Tag Archives: nanoinformatics

Nanotechnology takes the big data dive

Duke University’s (North Carolina, US) Center for Environmental Implications of Nano Technology (CEINT) is back in the news. An August 18, 2015 news item on Nanotechnology Now  highlights two new projects intended to launch the field of nanoinformatics,

In two new studies, researchers from across the country spearheaded by Duke University faculty have begun to design the framework on which to build the emerging field of nanoinformatics.

An August 18, 2015 Duke University news release on EurekAlert, which originated the news item, describes the notion of nanoinformatics and how Duke is playing a key role in establishing this field,

Nanoinformatics is, as the name implies, the combination of nanoscale research and informatics. It attempts to determine which information is relevant to the field and then develop effective ways to collect, validate, store, share, analyze, model and apply that information — with the ultimate goal of helping scientists gain new insights into human health, the environment and more.

In the first paper, published on August 10, 2015, in the Beilstein Journal of Nanotechnology, researchers begin the conversation of how to standardize the way nanotechnology data are curated.

Because the field is young and yet extremely diverse, data are collected and reported in different ways in different studies, making it difficult to compare apples to apples. Silver nanoparticles in a Florida swamp could behave entirely differently if studied in the Amazon River. And even if two studies are both looking at their effects in humans, slight variations like body temperature, blood pH levels or nanoparticles only a few nanometers larger can give different results. For future studies to combine multiple datasets to explore more complex questions, researchers must agree on what they need to know when curating nanomaterial data.

“We chose curation as the focus of this first paper because there are so many disparate efforts that are all over the road in terms of their missions, and the only thing they all have in common is that somehow they have to enter data into their resources,” said Christine Hendren, a research scientist at Duke and executive director of the Center for the Environmental Implications of NanoTechnology (CEINT). “So we chose that as the kernel of this effort to be as broad as possible in defining a baseline for the nanoinformatics community.”

The paper is the first in a series of six that will explore what people mean — their vocabulary, definitions, assumptions, research environments, etc. — when they talk about gathering data on nanomaterials in digital form. And to get everyone on the same page, the researchers are seeking input from all stakeholders, including those conducting basic research, studying environmental implications, harnessing nanomaterial properties for applications, developing products and writing government regulations.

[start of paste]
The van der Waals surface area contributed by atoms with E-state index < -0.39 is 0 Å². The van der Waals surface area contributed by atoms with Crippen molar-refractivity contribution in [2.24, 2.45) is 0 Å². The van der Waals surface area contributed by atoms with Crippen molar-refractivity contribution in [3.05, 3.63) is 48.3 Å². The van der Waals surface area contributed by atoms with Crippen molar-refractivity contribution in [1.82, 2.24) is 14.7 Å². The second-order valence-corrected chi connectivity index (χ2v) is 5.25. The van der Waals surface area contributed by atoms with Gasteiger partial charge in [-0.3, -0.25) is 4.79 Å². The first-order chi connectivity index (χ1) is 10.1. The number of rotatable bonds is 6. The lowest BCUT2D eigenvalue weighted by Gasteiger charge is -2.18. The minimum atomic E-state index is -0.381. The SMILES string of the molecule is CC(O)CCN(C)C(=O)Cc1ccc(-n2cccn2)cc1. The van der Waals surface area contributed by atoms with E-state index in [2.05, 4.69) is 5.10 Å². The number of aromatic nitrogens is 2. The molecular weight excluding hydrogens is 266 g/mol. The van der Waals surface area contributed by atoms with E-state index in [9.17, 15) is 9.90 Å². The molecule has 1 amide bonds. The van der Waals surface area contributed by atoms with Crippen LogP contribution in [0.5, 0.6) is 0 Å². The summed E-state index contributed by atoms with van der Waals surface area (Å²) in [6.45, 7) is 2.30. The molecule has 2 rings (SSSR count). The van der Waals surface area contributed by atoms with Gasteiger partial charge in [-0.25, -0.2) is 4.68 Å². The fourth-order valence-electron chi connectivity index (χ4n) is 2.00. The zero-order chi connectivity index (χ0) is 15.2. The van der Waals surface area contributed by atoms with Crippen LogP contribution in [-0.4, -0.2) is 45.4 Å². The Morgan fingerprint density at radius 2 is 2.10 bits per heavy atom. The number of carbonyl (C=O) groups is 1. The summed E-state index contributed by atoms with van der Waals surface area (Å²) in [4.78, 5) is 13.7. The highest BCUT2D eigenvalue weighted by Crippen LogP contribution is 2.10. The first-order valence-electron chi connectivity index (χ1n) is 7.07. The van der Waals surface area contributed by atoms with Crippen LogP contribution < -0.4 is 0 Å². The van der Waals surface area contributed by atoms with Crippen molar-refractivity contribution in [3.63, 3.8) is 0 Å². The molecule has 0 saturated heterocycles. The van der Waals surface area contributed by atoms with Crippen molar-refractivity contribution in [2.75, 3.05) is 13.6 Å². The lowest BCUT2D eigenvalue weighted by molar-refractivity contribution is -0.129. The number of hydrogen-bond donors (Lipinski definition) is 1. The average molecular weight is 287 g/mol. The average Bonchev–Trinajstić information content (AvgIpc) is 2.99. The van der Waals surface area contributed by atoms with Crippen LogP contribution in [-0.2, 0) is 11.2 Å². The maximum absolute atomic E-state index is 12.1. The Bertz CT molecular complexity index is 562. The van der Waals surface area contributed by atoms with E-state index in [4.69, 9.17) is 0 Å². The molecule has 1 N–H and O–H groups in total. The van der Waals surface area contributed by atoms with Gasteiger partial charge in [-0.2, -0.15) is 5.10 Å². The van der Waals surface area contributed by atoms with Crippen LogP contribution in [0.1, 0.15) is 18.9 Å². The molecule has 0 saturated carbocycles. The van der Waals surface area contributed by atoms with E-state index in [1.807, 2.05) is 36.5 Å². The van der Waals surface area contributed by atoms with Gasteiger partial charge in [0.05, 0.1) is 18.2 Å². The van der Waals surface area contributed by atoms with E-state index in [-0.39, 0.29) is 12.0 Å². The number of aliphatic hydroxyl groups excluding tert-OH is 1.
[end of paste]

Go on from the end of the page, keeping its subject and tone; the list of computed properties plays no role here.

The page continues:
The daunting task is being undertaken by the Nanomaterial Data Curation Initiative (NDCI), a project of the National Cancer Informatics Nanotechnology Working Group (NCIP NanoWG) lead by a diverse team of nanomaterial data stakeholders. If successful, not only will these disparate interests be able to combine their data, the project will highlight what data are missing and help drive the research priorities of the field.

In the second paper, published on July 16, 2015, in Science of The Total Environment, Hendren and her colleagues at CEINT propose a new, standardized way of studying the properties of nanomaterials.

“If we’re going to move the field forward, we have to be able to agree on what measurements are going to be useful, which systems they should be measured in and what data gets reported, so that we can make comparisons,” said Hendren.

The proposed strategy uses functional assays — relatively simple tests carried out in standardized, well-described environments — to measure nanomaterial behavior in actual systems.

For some time, the nanomaterial research community has been trying to use measured nanomaterial properties to predict outcomes. For example, what size and composition of a nanoparticle is most likely to cause cancer? The problem, argues Mark Wiesner, director of CEINT, is that this question is far too complex to answer.

“Environmental researchers use a parameter called biological oxygen demand to predict how much oxygen a body of water needs to support its ecosystem,” explains Wiesner. “What we’re basically trying to do with nanomaterials is the equivalent of trying to predict the oxygen level in a lake by taking an inventory of every living organism, mathematically map all of their living mechanisms and interactions, add up all of the oxygen each would take, and use that number as an estimate. But that’s obviously ridiculous and impossible. So instead, you take a jar of water, shake it up, see how much oxygen is taken and extrapolate that. Our functional assay paper is saying do that for nanomaterials.”